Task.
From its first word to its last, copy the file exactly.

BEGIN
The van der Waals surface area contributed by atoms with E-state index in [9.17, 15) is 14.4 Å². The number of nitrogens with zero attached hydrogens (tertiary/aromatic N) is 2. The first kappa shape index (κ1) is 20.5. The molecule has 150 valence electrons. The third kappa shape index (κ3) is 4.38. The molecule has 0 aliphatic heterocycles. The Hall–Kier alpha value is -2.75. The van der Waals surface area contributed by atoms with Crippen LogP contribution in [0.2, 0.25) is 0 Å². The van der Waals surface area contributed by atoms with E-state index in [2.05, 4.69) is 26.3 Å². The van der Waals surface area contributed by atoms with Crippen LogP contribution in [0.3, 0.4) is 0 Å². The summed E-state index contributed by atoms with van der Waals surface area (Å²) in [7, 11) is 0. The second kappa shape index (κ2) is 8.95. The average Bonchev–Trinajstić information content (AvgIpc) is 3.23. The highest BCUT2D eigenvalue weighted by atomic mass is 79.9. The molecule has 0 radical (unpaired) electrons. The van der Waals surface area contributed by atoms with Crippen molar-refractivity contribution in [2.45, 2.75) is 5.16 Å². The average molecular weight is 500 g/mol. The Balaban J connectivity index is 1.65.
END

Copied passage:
The van der Waals surface area contributed by atoms with E-state index in [9.17, 15) is 14.4 Å². The number of nitrogens with zero attached hydrogens (tertiary/aromatic N) is 2. The first kappa shape index (κ1) is 20.5. The molecule has 150 valence electrons. The third kappa shape index (κ3) is 4.38. The molecule has 0 aliphatic heterocycles. The Hall–Kier alpha value is -2.75. The van der Waals surface area contributed by atoms with Crippen LogP contribution in [0.2, 0.25) is 0 Å². The van der Waals surface area contributed by atoms with E-state index in [2.05, 4.69) is 26.3 Å². The van der Waals surface area contributed by atoms with Crippen LogP contribution in [0.3, 0.4) is 0 Å². The summed E-state index contributed by atoms with van der Waals surface area (Å²) in [7, 11) is 0. The second kappa shape index (κ2) is 8.95. The average Bonchev–Trinajstić information content (AvgIpc) is 3.23. The highest BCUT2D eigenvalue weighted by atomic mass is 79.9. The molecule has 0 radical (unpaired) electrons. The van der Waals surface area contributed by atoms with Crippen molar-refractivity contribution in [2.45, 2.75) is 5.16 Å². The average molecular weight is 500 g/mol. The Balaban J connectivity index is 1.65.